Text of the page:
Mechanical locks. They have been the absolute way to open any door in this country for century after century. From the humble home to some of the most secure and ancient buildings, traditional locks and keys have kept what’s inside protected. But the rapid technological advancements in pretty much all areas has meant a whole new raft of door technology has sprung up on the market.
From old to new, the three example above demonstrate the new technology now breaking into the entrance door market.
Yale’s Keyfree door handle is probably the most known and widely available digital door handle, where most installers will find at least one of their suppliers stocking it. We ourselves have been selling it for around three years. It took a little while for customer to get used to the idea of locking and unlocking a door without a key, but it seems people may now be getting used to the idea of new way to gain entry to their home.
Whilst digital door handles are rather slowly making a name for themselves in the industry, the focus still remains heavily on standard handles and high security cylinders. In fact it seems that every month there seems to be half a dozen new types of high security cylinder released into the market. I believe that there is room for both products in the market going forward. With tens of millions of homes across the UK still harboring insecure door cylinders, there will still be a massive retro-fit sector for high security cylinders. But the new door market is where products like digital door handles stand the best chance of gaining real traction.
Progress generally tends to be good. But with technology like this, it is important that it is reliable. It is after all the main way people are going to get in and out of their homes. It has to work every time. The Yale Keyfree door handle for example was in development for years in Asia before the technology was brought over to the UK. In all the Keyfree handles we have sold I can honestly say that there has been only one handle we had an issue with, which was resolved in 24 hours. Other than that, perfect.
I can’t say anything for the ERA digital door handle or the Yale Digital lock, but I am sure they both have good performance records too.
Technology is a funny thing in a way. Some tech moves along at serious pace, like phones and tablets for example, yet other areas such batteries and in this case door locking hardware, has moved along at a much more leisurely speed. We can put that down to desirability and demand. However going forward I do believe that more and more doors across the country are going to have some form of new, digital locking that will do away with the traditional methods. They will have to be high security, reliable, affordable and look the part too. But I think these are all things which are achievable.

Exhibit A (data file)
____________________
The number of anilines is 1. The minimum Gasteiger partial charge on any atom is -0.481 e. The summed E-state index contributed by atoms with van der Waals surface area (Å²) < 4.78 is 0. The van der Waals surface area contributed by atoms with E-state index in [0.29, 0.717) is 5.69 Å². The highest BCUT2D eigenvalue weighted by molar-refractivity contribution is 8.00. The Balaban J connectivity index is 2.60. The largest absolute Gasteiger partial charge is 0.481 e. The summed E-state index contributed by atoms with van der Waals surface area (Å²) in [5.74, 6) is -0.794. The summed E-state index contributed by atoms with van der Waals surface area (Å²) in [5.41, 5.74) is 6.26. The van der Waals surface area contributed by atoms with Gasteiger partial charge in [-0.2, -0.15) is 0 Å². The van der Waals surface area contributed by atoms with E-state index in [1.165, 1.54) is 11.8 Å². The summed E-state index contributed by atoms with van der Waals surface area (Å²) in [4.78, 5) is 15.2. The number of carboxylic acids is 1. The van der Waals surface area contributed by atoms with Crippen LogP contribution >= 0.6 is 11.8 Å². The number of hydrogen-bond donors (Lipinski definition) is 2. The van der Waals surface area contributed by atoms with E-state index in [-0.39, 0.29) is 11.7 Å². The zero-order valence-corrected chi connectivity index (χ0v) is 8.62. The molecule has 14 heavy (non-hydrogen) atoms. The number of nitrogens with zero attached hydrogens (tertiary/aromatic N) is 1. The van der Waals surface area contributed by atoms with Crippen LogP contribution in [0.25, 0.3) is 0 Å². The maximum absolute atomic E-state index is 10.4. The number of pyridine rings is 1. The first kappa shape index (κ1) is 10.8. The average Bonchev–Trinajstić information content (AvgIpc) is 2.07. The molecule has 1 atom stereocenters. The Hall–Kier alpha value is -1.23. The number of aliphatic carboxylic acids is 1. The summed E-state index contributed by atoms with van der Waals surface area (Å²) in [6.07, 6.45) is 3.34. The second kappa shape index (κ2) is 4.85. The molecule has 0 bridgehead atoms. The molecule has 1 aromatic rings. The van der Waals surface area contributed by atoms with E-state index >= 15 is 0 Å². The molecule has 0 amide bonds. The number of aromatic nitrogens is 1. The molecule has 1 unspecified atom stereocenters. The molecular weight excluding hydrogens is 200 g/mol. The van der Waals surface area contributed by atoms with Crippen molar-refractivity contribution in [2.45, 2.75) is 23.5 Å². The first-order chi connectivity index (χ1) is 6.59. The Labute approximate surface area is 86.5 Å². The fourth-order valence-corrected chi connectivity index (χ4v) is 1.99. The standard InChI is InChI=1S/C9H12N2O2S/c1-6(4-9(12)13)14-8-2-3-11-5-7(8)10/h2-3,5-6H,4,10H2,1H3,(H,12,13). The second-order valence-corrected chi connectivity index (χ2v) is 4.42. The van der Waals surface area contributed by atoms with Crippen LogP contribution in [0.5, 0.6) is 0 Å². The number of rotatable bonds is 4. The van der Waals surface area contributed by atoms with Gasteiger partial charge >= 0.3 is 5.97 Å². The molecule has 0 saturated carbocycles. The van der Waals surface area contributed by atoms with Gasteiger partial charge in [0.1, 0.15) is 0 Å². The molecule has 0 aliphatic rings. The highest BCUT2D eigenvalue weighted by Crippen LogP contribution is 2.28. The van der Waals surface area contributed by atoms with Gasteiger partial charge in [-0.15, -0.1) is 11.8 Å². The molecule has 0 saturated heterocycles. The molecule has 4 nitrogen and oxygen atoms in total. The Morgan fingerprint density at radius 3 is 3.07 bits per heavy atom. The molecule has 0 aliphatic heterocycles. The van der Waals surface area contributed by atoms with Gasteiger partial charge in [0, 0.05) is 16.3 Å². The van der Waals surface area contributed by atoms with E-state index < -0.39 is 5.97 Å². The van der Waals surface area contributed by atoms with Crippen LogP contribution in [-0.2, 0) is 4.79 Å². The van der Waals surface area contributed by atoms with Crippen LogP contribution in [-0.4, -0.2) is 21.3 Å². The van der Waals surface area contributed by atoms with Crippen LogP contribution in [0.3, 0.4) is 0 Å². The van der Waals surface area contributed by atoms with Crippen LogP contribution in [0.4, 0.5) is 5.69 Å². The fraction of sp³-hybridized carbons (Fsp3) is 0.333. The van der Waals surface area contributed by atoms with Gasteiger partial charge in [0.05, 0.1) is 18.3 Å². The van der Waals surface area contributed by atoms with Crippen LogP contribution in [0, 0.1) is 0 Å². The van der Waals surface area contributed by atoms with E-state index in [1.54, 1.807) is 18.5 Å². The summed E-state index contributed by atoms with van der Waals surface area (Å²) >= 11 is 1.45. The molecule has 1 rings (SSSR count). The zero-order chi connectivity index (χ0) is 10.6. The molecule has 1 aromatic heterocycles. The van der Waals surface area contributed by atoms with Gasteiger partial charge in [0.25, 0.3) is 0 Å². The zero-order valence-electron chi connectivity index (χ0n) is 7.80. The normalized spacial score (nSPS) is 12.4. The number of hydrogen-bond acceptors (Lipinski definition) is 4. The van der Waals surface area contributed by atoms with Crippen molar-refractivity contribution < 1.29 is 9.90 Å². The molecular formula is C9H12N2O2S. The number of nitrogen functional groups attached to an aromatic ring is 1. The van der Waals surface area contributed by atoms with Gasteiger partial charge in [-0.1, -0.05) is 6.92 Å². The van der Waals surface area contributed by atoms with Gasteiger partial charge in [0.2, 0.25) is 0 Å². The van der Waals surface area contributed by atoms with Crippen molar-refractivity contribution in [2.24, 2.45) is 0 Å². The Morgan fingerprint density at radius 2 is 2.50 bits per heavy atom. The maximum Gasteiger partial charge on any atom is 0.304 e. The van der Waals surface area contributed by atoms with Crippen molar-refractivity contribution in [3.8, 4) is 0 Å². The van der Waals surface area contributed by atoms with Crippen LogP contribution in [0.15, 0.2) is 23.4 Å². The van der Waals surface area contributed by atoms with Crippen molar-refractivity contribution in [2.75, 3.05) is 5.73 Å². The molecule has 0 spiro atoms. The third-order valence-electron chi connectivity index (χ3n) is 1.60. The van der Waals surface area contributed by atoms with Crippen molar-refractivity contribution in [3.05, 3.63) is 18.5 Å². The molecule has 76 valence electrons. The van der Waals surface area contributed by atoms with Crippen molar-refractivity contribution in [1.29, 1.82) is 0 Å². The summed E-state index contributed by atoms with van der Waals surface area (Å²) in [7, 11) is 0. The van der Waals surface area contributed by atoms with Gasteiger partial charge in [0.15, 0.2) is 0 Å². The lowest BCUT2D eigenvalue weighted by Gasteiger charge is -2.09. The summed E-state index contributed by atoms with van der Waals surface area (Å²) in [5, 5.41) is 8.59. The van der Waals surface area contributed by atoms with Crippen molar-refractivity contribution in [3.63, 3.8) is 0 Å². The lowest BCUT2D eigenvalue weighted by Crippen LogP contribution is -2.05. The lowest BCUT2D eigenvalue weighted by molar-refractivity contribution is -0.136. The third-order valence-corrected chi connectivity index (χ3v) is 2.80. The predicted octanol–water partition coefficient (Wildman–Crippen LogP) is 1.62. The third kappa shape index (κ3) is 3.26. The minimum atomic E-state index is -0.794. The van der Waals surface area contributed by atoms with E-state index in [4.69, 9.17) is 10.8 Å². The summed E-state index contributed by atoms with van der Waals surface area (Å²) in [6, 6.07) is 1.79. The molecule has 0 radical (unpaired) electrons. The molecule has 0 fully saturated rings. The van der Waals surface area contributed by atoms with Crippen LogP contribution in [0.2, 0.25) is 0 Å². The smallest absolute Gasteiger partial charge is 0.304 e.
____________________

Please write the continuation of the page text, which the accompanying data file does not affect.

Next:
Moving forward beyond the example I have given, we are now seeing things like fingerprint operated door locks, BlueTooth controlled mechanisms and other similar new bits and bats driving forward the new age of door locking technology. And quite frankly, I’m all for it!
Not convinced on the ERA iLock’s fingerprint security. As was prooved with the new iphone recently basic fingerprint technology can be quickly fooled but unlike the iphone it would lead to your insurance company not paying up as it would look like you didn’t lock the door.
Have you tried out the ERA lock? Is it any good? I think until fingerprint security is 100% safe I think there will be limitations like you have pointed out. But once it has been perfected I still think it is a great way to lock and unlock an entrance door.
Thanks for your comment Michael.
We actually installed one of these (won’t say which one) in our showroom last year…and have since removed it. It was a nightmare to install to the point we had to get the supplier to come and do it (and took them quite a bit of fiddling around as well) and it never really worked properly to the point that we removed it a couple of months ago. The lock was sold to us as that it could be retrospectively fitted to almost any door which I don’t think is the case (at least not in our experience) and we… Read more »
Hi Sharon, would love to know which one you are in about ;-) We have been fitting the Yale Keyfree for a few years and always found it to be reliable. Like I mentioned in the post we only had one which went wrong on us but that was resolved after just one day. We find the Yale is easy to use use too, whether young or old, yes it takes a bit of time to get used to but only because people have been used to locking and unlocking their doors with a manual key for all their lives.… Read more »
No never used one. Fingerprint tech will never be secure (that has been proven by security experts). Pin numbers can be guessed with a little knowledge of the person and RFID tags can be hacked… and yes I know cylinders can be bypassed too, but until this new tech can be proven 100% secure I won’t be looking into it too much. They will apeal to the novice gadget geeks but anyone with a bit of tech knowledge will see through the gimmicks.
I think personally that not a lot of people can afford something as expensive as these types of locks,sometimes the basic principles are the best and I think that some basics have been forgotten about,I read in a trade magazine a while ago that one lock manufacturer said in the next 10 years most households will have these locking systems,that remains to be seen,especially if we’re still in a recession.